The Food and Drug Administration announced on Tuesday that older individuals and those with weakened immune systems are eligible for another dose of the updated COVID-19 booster.
According to the FDA’s announcement, most people who received a single dose of the booster are not eligible for a second dose.
But people over the age of 65, or individuals with weakened immune systems, who received a single dose of the bivalent COVID-19 vaccine, or booster, are eligible.
Those over the age of 65, the FDA said, must wait at least four months from when they received the most recent booster, while those who are immunocompromised only must wait two months.
Immunocompromised individuals can get additional doses at the discretion and interval of their healthcare provider, for the most part.
Eligibility of additional doses for children between 6 months and 4 years old with weakened immune systems could vary depending on the vaccine type previously given.
The FDA also said individuals who received a single dose of Pfizer-BioNTech’s and Moderna’s monovalent, or initial vaccine shot with only one strain of the virus, are eligible to get a single booster shot.
Most people who are unvaccinated, the FDA said, can get a single dose of the latest bivalent COVID shot, which contains two strains of the virus, rather than multiple doses of the vaccine as originally administered.
Again, though, with children it is a little different.
Children between 6 months and 5 years old who received 1, 2, or 3 COVID-19 shots can get the latest Moderna or Pfizer booster shots, though the dosage will depend on the number of doses received previously and the type.
According to the FDA, the data show that the U.S. population of individuals 5 years old and older now have the coronavirus antibodies in their systems, whether they were obtained through vaccination or infection.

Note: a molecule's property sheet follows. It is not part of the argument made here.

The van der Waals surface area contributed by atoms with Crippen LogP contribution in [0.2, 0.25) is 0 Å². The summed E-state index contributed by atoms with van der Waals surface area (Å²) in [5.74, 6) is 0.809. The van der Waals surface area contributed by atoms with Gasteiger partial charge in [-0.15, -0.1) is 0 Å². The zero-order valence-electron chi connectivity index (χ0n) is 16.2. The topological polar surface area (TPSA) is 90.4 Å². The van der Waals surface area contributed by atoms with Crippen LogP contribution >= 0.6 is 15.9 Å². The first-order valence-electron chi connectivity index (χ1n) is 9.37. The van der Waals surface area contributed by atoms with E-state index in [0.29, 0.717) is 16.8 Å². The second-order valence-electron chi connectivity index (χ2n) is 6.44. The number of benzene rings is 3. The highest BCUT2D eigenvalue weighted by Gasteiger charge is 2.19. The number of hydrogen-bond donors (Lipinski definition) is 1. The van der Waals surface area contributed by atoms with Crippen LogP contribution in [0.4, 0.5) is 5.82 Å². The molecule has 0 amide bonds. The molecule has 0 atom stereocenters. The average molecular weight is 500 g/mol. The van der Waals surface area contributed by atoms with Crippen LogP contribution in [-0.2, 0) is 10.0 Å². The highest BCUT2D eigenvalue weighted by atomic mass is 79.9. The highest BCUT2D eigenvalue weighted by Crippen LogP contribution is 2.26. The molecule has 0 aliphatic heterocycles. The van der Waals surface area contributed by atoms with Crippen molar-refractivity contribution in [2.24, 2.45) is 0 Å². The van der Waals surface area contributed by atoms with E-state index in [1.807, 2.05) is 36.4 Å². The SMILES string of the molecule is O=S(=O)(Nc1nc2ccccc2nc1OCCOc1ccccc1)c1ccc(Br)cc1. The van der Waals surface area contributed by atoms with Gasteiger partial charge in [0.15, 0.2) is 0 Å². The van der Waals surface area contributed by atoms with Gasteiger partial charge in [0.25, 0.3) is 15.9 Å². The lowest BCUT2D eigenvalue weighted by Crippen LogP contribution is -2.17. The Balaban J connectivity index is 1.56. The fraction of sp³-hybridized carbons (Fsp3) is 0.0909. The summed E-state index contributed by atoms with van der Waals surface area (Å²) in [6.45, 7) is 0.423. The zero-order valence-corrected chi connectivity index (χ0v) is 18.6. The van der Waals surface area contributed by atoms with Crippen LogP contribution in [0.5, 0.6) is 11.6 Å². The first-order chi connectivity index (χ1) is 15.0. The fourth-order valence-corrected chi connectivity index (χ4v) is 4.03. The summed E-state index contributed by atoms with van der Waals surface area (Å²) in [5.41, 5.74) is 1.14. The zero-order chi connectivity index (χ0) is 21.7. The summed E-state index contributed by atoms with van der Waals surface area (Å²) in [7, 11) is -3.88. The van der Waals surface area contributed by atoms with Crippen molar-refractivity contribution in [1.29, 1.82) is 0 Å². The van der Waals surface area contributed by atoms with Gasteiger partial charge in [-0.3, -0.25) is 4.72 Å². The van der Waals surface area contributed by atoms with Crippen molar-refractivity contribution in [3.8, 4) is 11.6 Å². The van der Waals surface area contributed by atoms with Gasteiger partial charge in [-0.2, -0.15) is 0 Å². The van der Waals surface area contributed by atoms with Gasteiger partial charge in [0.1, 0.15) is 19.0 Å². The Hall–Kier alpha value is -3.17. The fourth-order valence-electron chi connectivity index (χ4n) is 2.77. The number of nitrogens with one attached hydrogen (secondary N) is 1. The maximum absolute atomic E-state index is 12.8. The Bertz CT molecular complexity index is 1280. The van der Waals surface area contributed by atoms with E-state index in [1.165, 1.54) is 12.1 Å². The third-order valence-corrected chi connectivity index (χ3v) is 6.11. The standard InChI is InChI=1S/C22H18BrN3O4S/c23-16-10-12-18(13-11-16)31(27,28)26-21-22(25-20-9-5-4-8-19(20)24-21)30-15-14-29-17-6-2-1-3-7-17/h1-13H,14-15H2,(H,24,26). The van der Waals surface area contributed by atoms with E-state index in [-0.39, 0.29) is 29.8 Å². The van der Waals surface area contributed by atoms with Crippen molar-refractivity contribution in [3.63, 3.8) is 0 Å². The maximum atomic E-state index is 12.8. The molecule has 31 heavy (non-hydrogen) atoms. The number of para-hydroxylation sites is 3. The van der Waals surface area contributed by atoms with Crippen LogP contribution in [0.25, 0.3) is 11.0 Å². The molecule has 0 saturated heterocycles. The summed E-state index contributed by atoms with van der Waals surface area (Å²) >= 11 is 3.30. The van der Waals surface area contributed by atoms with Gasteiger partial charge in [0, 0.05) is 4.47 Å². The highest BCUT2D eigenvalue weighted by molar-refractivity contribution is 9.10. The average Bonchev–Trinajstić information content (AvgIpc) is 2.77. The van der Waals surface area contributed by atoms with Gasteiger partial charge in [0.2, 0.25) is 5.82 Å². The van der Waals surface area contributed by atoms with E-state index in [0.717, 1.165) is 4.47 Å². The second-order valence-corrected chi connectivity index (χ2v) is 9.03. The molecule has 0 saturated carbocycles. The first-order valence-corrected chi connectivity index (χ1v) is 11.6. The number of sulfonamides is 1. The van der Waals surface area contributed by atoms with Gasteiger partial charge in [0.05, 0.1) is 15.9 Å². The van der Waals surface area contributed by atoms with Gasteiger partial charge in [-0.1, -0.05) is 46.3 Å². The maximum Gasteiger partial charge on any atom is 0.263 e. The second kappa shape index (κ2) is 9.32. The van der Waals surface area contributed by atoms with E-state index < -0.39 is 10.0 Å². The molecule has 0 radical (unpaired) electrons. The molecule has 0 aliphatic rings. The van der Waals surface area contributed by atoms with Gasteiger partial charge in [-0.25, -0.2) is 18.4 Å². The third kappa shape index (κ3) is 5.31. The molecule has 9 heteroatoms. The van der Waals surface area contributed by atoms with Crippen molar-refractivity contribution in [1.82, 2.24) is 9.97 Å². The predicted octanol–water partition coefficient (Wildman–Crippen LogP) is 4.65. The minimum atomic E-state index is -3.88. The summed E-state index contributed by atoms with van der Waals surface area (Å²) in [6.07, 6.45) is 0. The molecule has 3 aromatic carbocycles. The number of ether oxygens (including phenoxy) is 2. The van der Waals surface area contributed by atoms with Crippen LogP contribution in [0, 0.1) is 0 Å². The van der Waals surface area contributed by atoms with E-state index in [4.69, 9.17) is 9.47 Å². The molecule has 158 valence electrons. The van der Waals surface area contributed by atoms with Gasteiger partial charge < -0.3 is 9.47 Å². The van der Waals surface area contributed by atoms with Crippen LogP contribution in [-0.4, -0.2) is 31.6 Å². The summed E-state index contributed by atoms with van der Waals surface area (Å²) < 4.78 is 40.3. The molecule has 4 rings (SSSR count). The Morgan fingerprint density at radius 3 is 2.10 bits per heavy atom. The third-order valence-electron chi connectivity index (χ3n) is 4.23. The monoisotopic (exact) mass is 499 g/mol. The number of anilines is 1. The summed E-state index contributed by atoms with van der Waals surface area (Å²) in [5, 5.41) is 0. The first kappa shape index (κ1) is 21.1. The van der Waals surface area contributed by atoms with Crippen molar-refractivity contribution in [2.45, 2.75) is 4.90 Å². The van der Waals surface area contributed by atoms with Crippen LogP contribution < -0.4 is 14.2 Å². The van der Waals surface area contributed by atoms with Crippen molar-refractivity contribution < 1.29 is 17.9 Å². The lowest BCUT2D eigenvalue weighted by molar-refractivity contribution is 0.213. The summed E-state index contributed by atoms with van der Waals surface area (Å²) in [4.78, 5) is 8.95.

Last month, the FDA authorized a single booster dose of the Pfizer-BioNTech COVID-19 vaccine for children six months old through four years of age, though to get it, they were required to have completed their three-dose primary vaccination series within two months of getting the booster.
Children in that age range who only received the first two doses of Pfizer COVID-19 vaccine were not eligible for the booster.
Tuesday’s authorization for the Pfizer-BioNTech COVID-19 vaccine was based on the FDA’s previous analyses of trials administered to individuals 6 months of age and older, individuals older than 55, safety data and immune response of individuals 6 months through 4 years of age.
The authorization of the Moderna vaccine bivalent was also based on clinical trials of monovalent Moderna vaccine in individuals 6 months of age and older, and an investigational bivalenlent Moderna vaccine in individuals 18 and up.
The data found that the immune response after one dose of vaccine among participants with evidence of prior infection was comparable to the immune response after two doses among participants without evidence of prior infection, the FDA said.
“At this stage of the pandemic, data support simplifying the use of the authorized mRNA bivalent COVID-19 vaccines and the agency believes that this approach will help encourage future vaccination,” Peter Marks, M.D., Ph.D., director of the FDA’s center for Biologics Evaluation and Research said. “Evidence is now available that most of the U.S. population 5 years of age and older has antibodies to SARS-CoV-2, the virus that causes COVID-19, either from vaccination or infection that can serve as a foundation for the protection provided by the bivalent vaccines.”
He went on to say that COVID-19 continues to be a risk for many people, and he encourages individuals to stay current with vaccinations.